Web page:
Hollywood, Calif. • Utah receiver Britain Covey wishes he could have “Chase Hansen” as a superpower. Hansen just hopes to remain a healthy version of himself as a senior linebacker, applying the physical traits that his teammate envies.
Imagining someone with Covey's hands and shiftiness, standing 6-foot-3 and weighing 230-plus pounds, is a fantasy. The real possibility of Hansen's playing a full season in 2018, pressuring quarterbacks and making tackles all over the field, is almost as exciting to the Utes.
Hansen wants a satisfying ending for himself and his teammates in a college career that began with his redshirt season of 2012, as a Utah quarterback who arrived in a recruiting class with Travis Wilson. So here’s Hansen, six years years later, having served a church mission and played three seasons amid injuries and position changes. He’s hoping to lead the Utes somewhere they’ve never gone — to the Pac-12 championship game, with preseason practice beginning Wednesday.
“It's been frustrating,” Hansen said during the Pac-12 Football Media Day, summarizing his career, “but I feel good and I feel like I'm in a position to do a lot of good things.”
He's playing linebacker, having transitioned from safety in a move that's less abrupt than switching from quarterback. Based on Hansen's athletic ability and Ute coach Kyle Whittingham's history of turning QBs and other offensive recruits into defensive stars, everybody knew that was a possibility. Even so, he joked about his original script of playing quarterback, winning a Heisman Trophy and leading the Utes to a national championship (that last part remains in play, theoretically).
It is worth wondering what Hansen may have become as a college QB, after he produced possibly the greatest 24-minute quarterbacking performance in Rice-Eccles Stadium history to end his Lone Peak High School career. In the 2011 Class 5A state championship game vs. Fremont, Hansen accounted for 398 yards of offense in the first half.
That kind overwhelming effort is what made Covey respond to a UtahUtes.com question about superpowers by saying he would want to transform into Hansen. In real life, Hansen has become a full-time defensive player, adopting No. 22 as a safety and now a linebacker, after he “kind of outgrew that position,” Whittingham said. The coach describes Hansen’s new spot as “his future at the next level and his best fit for us.”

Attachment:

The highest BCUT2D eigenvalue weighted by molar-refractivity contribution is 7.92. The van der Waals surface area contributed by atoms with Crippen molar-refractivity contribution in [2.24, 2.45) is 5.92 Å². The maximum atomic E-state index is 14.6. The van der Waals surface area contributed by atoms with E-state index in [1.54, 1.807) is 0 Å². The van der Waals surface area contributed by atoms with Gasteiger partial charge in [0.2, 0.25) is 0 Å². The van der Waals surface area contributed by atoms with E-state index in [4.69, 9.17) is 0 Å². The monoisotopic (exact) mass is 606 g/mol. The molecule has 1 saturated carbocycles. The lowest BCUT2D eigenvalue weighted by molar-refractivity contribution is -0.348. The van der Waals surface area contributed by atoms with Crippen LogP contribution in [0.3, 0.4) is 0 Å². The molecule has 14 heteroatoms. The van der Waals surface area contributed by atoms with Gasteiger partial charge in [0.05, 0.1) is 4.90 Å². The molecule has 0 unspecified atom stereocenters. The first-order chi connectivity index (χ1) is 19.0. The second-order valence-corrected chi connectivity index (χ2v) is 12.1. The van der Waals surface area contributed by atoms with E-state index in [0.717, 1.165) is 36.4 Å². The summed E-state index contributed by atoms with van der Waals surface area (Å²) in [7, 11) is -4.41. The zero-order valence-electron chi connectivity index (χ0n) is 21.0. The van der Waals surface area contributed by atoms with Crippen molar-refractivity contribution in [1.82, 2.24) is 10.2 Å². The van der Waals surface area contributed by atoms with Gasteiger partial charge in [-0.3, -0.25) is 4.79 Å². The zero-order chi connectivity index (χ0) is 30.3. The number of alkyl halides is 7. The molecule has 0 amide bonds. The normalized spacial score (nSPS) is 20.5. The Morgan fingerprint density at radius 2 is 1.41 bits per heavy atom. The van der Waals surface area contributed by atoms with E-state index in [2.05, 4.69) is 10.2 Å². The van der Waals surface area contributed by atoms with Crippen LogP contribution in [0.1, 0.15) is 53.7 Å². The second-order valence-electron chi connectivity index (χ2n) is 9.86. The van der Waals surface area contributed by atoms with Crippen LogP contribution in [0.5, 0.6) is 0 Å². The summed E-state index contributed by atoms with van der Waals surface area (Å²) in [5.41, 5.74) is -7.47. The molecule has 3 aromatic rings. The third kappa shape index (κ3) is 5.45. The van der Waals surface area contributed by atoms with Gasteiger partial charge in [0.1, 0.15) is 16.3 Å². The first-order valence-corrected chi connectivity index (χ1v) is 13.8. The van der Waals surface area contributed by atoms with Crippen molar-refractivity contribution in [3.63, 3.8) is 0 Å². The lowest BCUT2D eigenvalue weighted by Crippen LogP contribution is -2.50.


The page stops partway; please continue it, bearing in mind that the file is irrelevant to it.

As the Utes' third-string quarterback in 2015, playing behind two seniors, Hansen willingly moved to defense in the last one-third of the season. He loves the job description of hitting people, although his aggressiveness has led to some injuries. Staying healthy this season is important — “It’s my goal, it’s my prayer, it’s my plan,” he said — but he’s not about to alter his approach to the game.
People want to know what Hansen will do differently for the sake of his health, and he's ready with the answer: “Nothing.”
His father, a former BYU linebacker, coached Chase as a youth football player. “If I tried teaching him anything,” Brian Hansen said, “it was to slow down a little bit.”
Good advice, wrong audience. “Dad,” the boy would say, “that's the way I play.”
Hansen’s season-ending injury in 2015 was simply bad luck. He had switched to defense, replaced a senior starter and become a star with 11 tackles in his first start, only to get hurt when a teammate rolled into him on a meaningless play to conclude the Utes' victory at Washington.
He recovered from that severe ankle injury and made it through the 2016 season mostly intact, leading the Utes in tackles, but missed five games due to injuries in 2017.
“My biggest wish is for him to stay healthy and play the way he wants to play,” Brian Hansen said.
Preserving his body for an NFL career is not Hansen's concern; he just hopes to give his teammates a full season's effort and see where that takes them. “We haven't spent two minutes talking about [anything] after this year,” his father said. “He just really loves these guys. I've never seen him so passionate about being with a group of guys.”
The Utes have had some fun this summer, with weekend activities such as rope swinging, cliff jumping and paintball after a week of tough workouts. Wednesday marks another phase, the start of a new season. Hansen is eager for his senior year to begin, and he really wants to be there in the end.
ABOUT CHASE HANSEN
Height • 6-foot 3.
Weight • 230 pounds.
Age • 25.
High school football • Quarterback and part-time safety for Lone Peak, a 41-21 winner over Fremont in the Class 5A state championship game.
High school basketball • Starter on a team with future BYU athletes Nick Emery, TJ Haws and Talon Shumway that beat Brighton 68-38 in the state title game.
College football • Redshirted at Utah in 2012.... Made 11 tackles at Washington in his first start at safety before being injured. … Led the team with 90 tackles in 2016 and had four fumble recoveries and three interceptions. … Made 11 tackles at Oregon, shortly before missing the last four games of the 2017 season with an injury. … Nominee for the Wuerrfel Trophy for academic excellence and community service.